Monoammonium phosphate (MAP) covers phosphorus needs for aqua species
Phosphorus (P) is the second most abundant macro-element in fish, next to calcium. It plays a primary role in nucleic acid synthesis and metabolism, energy metabolism, membrane integrity, lipid metabolism and bone mineralization. (NRC, 2011)
It was recently found that an increase in dietary phosphorus prevents from vertebral deformities in triploid salmon (faster growth rate). (Prabhu 2015)
Moreover, in aqua species, the main source of energy comes from lipids. In case of P deficiency, it is often observed that it leads to increase fat deposition in fish body (Prabhu 2015) and thus decrease flesh quality.
Fish and shrimps live in a water environment, so they can take some minerals directly from seawater or freshwater.
At the opposite of calcium, phosphorus content in water is in very low concentration and poorly absorbed, so this is necessary to bring it through the feed.
The main sources of phosphorus in aquafeed are :
Fish meal: having a high phosphorus availability but may suffer from environmental issues (overfishing)
Plant-based ingredient: having a phosphorus mainly under phytic acid which has a poor and variable absorption depending on the species and additives used
Inorganic feed phosphates: having a high and stable phosphorus content. Among feed phosphates, monoammonium phosphate (MAP) brings the highest phosphorus content (26%) and allows thus to optimize the formulation.
Monoammonium phosphate (MAP) is a suitable feed phosphate for aquafeed
Among feed phosphates, several parameters may differ such as solubility of phosphorus in water, pH, calcium level or particle size.
Calcium (Ca) level is an important parameter to consider. Indeed, at the same time it is important for the skeleton but it might also interact with other minerals such as phosphorus, Magnesium or Zinc, decreasing their absorption through the intestine (Hossain, Yoshimatsu, 2014). NRC (2011) did not reported any Ca requirement for salmon, seabream or trout for example or low requirement for carp or tilapia as their living environment contain different level of Ca. Monoammonium phosphate (MAP) do not bring any calcium compare to classical phosphates used in aquafeed such as monocalcium phosphates.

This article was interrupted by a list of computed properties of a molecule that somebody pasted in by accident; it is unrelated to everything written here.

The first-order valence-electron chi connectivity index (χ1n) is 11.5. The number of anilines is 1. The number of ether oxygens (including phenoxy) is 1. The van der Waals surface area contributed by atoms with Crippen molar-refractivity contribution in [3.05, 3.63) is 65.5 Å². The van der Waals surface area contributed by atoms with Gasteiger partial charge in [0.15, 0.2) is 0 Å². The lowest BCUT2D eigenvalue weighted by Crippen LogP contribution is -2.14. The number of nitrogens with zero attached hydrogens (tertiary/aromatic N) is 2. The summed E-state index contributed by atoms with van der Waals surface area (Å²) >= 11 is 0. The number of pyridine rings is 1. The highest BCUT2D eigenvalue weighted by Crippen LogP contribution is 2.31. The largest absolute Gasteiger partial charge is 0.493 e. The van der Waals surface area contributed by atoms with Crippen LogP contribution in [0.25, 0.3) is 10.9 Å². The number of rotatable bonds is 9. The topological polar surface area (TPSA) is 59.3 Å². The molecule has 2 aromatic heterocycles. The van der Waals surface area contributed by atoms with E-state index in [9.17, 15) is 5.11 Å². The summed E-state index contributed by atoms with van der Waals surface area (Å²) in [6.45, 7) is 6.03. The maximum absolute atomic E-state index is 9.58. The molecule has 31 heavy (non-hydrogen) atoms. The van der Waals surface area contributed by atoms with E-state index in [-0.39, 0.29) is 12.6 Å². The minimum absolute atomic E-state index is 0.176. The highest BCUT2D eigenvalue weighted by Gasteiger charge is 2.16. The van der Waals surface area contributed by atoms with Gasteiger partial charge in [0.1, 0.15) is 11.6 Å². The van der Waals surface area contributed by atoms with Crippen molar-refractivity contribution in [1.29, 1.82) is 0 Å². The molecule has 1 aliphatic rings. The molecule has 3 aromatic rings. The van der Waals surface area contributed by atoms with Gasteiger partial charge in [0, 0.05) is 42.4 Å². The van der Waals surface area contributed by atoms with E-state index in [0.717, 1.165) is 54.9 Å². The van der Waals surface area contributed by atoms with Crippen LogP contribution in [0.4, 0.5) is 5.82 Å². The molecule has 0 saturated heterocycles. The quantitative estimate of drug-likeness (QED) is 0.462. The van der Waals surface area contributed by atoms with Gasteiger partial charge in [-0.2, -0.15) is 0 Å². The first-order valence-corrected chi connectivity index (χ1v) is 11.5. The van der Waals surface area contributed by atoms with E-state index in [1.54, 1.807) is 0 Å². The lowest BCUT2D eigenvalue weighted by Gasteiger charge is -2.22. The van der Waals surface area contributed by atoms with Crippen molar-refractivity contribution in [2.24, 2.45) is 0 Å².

pH is also an important parameter to consider in the formulation as dietary acidification is advisable to enhance P digestibility in rainbow trout. (Sugiura et al., 2006). Monoammonium phosphate (MAP) has an acid pH and thus contributes to the global acidification of the diet.
It is essential to consider phosphorus water solubility. Indeed, to be absorbed in the intestine, phosphorus need to be solubilized. It will improve its digestibility. It has been proven that rainbow trout only absorbs water-soluble P. (Satoh et al., 1997. Monoammonium phosphate (MAP) has the highest water soluble phosphorus among phosphates (95%) which consequently leads to the highest phosphorus digestibility in aquafeed.
Finally, particle size should be considered for production process purpose. Monoammonium phosphates (MAP) is available in two particle size: fine and micro-granules for more flexibility.
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